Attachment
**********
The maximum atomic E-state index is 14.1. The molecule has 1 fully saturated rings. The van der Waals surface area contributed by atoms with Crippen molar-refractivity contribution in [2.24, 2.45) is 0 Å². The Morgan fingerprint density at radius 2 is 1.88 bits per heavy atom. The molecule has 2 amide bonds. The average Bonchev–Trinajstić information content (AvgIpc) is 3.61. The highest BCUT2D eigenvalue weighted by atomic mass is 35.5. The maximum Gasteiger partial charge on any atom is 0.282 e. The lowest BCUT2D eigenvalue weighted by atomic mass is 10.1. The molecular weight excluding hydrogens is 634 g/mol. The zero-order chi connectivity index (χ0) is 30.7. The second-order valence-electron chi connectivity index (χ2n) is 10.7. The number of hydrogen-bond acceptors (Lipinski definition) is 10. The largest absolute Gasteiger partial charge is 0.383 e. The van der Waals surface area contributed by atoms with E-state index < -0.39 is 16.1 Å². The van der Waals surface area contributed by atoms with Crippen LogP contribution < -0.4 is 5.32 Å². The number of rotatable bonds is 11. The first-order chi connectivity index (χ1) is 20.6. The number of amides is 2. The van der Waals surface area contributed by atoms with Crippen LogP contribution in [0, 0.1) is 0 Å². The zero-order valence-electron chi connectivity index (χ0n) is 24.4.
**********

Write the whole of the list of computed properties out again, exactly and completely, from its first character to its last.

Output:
The maximum atomic E-state index is 14.1. The molecule has 1 fully saturated rings. The van der Waals surface area contributed by atoms with Crippen molar-refractivity contribution in [2.24, 2.45) is 0 Å². The Morgan fingerprint density at radius 2 is 1.88 bits per heavy atom. The molecule has 2 amide bonds. The average Bonchev–Trinajstić information content (AvgIpc) is 3.61. The highest BCUT2D eigenvalue weighted by atomic mass is 35.5. The maximum Gasteiger partial charge on any atom is 0.282 e. The lowest BCUT2D eigenvalue weighted by atomic mass is 10.1. The molecular weight excluding hydrogens is 634 g/mol. The zero-order chi connectivity index (χ0) is 30.7. The second-order valence-electron chi connectivity index (χ2n) is 10.7. The number of hydrogen-bond acceptors (Lipinski definition) is 10. The largest absolute Gasteiger partial charge is 0.383 e. The van der Waals surface area contributed by atoms with E-state index < -0.39 is 16.1 Å². The van der Waals surface area contributed by atoms with Crippen LogP contribution < -0.4 is 5.32 Å². The number of rotatable bonds is 11. The first-order chi connectivity index (χ1) is 20.6. The number of amides is 2. The van der Waals surface area contributed by atoms with Crippen LogP contribution in [0, 0.1) is 0 Å². The zero-order valence-electron chi connectivity index (χ0n) is 24.4.